‘I literally just got out of jail!’: ‘Inventing Anna’ scammer now on house arrest
She’s still facing potential deportation, but Anna Sorokin — who pretended to be a German heiress with a $60 million trust fund — just got a little more freedom
She’s still facing potential deportation, but Anna Sorokin — who pretended to be a German heiress with a $60 million trust fund — just got a little more freedom.
Anna Sorokin released from ICE detention facility
Despite being in an Immigration and Customs Enforcement detention facility in New York for 18 months, Sorokin has remained in the spotlight — largely thanks to the Netflix series “Inventing Anna,” which chronicled how she conned friends and businesses into giving her money to fund a lavish lifestyle, the Deseret News reported.
Using the name Anna Delvey, Sorokin conned her way into some of New York’s biggest social scenes and financial institutions, purportedly to secure funding for an elite arts foundation, per the Deseret News.
“Anna looked at the soul of New York and recognized that if you distract people with shiny objects, with large wads of cash, with the indicia of wealth, if you show them the money, they will be virtually unable to see anything else,” Jessica Pressler wrote in the New York magazine article that inspired “Inventing Anna.” “And the thing was: It was so easy.”
Sorokin was convicted on charges that included grand larceny and theft of services, and spent nearly four years in prison. Six weeks after her release in February 2021, she was taken into federal custody for overstaying her visa, according to NBC News.
On Oct. 7 — after 18 months — Sorokin, 31, was released from the Immigration and Customs Enforcement detention facility, The New York Times reported. She is still fighting deportation to Germany, but now does so under house arrest and a social media ban.
“I’m really excited right now, so it’s pretty hard to sleep. I mean, you guys, I literally just got out of jail!” Sorokin exclaimed to The New York Times in a late-night interview, less than an hour after being released.
Sorokin said she is “really, really happy” about getting to stay in New York for the time being.
“Letting them deport me would have been like a sign of capitulation — confirmation of this perception of me as this shallow person who only cares about obscene wealth, and that’s just not the reality,” she told The New York Times. “I could have left, but I chose not to because I’m trying to fix what I’ve done wrong. I have so much history in New York and I felt like if I were in Europe, I’d be running from something.”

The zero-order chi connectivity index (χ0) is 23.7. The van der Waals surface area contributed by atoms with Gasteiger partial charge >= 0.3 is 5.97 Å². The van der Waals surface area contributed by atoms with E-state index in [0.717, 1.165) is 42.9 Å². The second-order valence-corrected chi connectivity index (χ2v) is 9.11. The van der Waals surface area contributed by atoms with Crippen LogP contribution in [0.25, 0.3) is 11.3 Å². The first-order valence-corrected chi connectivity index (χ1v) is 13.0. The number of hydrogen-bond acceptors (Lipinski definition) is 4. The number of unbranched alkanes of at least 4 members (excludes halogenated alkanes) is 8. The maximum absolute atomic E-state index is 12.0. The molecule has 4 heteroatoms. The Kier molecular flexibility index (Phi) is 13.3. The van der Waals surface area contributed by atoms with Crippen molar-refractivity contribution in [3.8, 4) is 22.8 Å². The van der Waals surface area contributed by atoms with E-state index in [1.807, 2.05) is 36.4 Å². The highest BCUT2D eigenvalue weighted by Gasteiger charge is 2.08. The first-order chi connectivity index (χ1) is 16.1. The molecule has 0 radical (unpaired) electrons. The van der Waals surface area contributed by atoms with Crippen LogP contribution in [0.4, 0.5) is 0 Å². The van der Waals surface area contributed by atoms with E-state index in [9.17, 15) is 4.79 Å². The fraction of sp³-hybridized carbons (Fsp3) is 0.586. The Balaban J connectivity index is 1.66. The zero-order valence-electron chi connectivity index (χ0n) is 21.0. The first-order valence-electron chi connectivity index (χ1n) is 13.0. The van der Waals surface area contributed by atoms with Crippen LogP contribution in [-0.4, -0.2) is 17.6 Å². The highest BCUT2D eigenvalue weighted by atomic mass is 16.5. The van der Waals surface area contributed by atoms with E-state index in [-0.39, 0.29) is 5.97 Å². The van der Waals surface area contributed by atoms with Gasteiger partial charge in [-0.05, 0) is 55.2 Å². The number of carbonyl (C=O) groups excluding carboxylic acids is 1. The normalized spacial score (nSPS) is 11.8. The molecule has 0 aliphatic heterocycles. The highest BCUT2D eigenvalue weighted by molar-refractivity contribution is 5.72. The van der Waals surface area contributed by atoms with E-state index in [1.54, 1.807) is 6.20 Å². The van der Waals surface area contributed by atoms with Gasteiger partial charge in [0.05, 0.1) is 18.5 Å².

What’s next for Anna Sorokin?
Sorokin’s attorney, John Sandweg, told BuzzFeed News that Sorokin’s release is not “a free pass.”
“She will remain under the supervision of ICE, and her deportation proceedings will continue,” Sandweg said in a statement.
But that isn’t stopping Sorokin from making plans — after all, she was able to put on an art show while in the ICE facility, the Deseret News reported. Sorokin told The New York Times she has several projects in the works, including art, a podcast and a book.
Earlier this year, Sorokin said she didn’t consider herself to be a con artist and didn’t believe she had done anything out of the ordinary by pretending to have a $60 million trust fund, since “$60 million is borderline poor in New York,” Daily Mail reported.
“I do see what I did wrong,” she concluded, according to The Cut. “But so many people are doing worse things.”
Now, Sorokin told The New York Times she is “regretful about the way things played out.”
“It’s just impossible to have been through what I’ve been through without changing,” she said. “I learned so much being in jail. There’s a very well-documented arc about how I’ve felt about everything. It wouldn’t be right if I were just to switch in one day. That would be very disingenuous. It’s a process. ... The way I’ve tried to see my experience is to learn from it: Who I am today is because of the decisions I made in the past.”